A few years back I picked up some cheap paperback classics and Hawthorne’s House of the Seven Gables was one.
I was supposed to have read The Scarlet Letter in High school, but I did not actually read it… I remember being bored to tears…. and we were shown a video production of the title from which I was able to glean enough info to pass the assignment without actually doing anything.
I routinely cheated myself in school like this… but as an adult went back to some of these things to see what I missed. …Gables seemed more interesting to me as it was supposedly a classic ghost story and so I read that first.
It took me some time to adjust to it.
The novel is told in great detail and the plot moves at a glacial pace, compared to contemporary work, but this doesn’t hurt the story as much as it sets it up.
We forget the pace of life circa 1851 when the novel was published, and it is impossible to fully appreciate it unless you open yourself up to a good SLOW read…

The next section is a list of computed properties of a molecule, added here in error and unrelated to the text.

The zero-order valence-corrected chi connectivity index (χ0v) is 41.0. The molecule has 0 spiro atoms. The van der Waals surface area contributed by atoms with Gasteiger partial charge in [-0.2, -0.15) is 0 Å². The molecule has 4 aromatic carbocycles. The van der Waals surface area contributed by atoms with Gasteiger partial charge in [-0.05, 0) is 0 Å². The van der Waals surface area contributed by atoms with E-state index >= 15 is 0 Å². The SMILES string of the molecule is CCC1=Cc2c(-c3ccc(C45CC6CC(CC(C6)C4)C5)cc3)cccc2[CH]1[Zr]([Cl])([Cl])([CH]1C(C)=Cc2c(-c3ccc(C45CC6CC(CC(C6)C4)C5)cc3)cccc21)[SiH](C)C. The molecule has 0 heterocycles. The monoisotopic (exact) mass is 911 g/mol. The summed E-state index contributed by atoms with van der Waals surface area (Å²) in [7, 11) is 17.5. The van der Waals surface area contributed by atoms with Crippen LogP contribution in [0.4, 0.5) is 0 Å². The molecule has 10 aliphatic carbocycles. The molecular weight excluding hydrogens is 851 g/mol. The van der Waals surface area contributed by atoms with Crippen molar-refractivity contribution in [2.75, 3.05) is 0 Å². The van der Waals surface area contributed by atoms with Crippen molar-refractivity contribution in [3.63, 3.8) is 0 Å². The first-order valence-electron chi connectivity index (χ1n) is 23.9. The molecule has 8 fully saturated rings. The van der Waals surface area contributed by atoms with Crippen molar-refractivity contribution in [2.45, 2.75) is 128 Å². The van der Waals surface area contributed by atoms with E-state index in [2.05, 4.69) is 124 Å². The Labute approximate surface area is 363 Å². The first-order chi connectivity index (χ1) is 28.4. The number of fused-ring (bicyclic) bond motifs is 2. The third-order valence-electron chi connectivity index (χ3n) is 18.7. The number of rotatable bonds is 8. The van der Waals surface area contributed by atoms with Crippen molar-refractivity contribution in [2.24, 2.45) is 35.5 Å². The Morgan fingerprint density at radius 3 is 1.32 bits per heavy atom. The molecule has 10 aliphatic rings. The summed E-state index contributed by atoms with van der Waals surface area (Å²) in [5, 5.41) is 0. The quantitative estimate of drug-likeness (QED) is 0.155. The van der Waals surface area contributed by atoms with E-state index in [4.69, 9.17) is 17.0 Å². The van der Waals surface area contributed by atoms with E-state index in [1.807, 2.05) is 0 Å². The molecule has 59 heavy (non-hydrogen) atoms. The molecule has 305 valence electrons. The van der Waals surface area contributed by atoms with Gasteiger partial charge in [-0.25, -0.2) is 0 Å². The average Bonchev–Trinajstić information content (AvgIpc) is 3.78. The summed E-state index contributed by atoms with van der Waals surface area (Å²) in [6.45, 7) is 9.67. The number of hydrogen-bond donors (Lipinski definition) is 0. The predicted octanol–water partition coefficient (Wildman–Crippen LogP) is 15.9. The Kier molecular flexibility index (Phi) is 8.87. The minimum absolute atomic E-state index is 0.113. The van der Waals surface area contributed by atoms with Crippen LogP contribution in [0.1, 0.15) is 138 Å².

Once I got recognized this I started to really appreciate the rich details given to the characters, the layers of the plot aand savored the extraordinary use of language and skill at storytelling.
the challenge of slowing my mind down enough to have patience with a story like this was formidable. I became sharply aware of how much my attention span has eroded.
For younger readers this book will be almost impenetrable, and insufferable, as with my own Scarlet Letter experience in High School.
I had to keep a good dictionary by my side as I routinely ran in to words that I had never heard before. Half the fun for me was learning so many new and interesting words.
I would read the book out on my front porch in the early evening after work. And really looked forward to sitting out there and getting lost in it.
I found the book a wonderful story, with a glimpse into a lifestyle long vanished and mostly forgotten. It was a wonderful rewarding experience.
Interestingly, wikipedia notes that
“the novel was an inspiration for horror fiction writer H. P. Lovecraft, who called it “New England’s greatest contribution to weird literature” in his essay Supernatural Horror in Literature. Seven Gables likely influenced Lovecraft’s short stories The Picture in the House, The Shunned House and novella The Case of Charles Dexter Ward.“
Hawthorne himself observed “the wrongdoing of one generation lives into the successive ones and… becomes a pure and uncontrollable mischief.”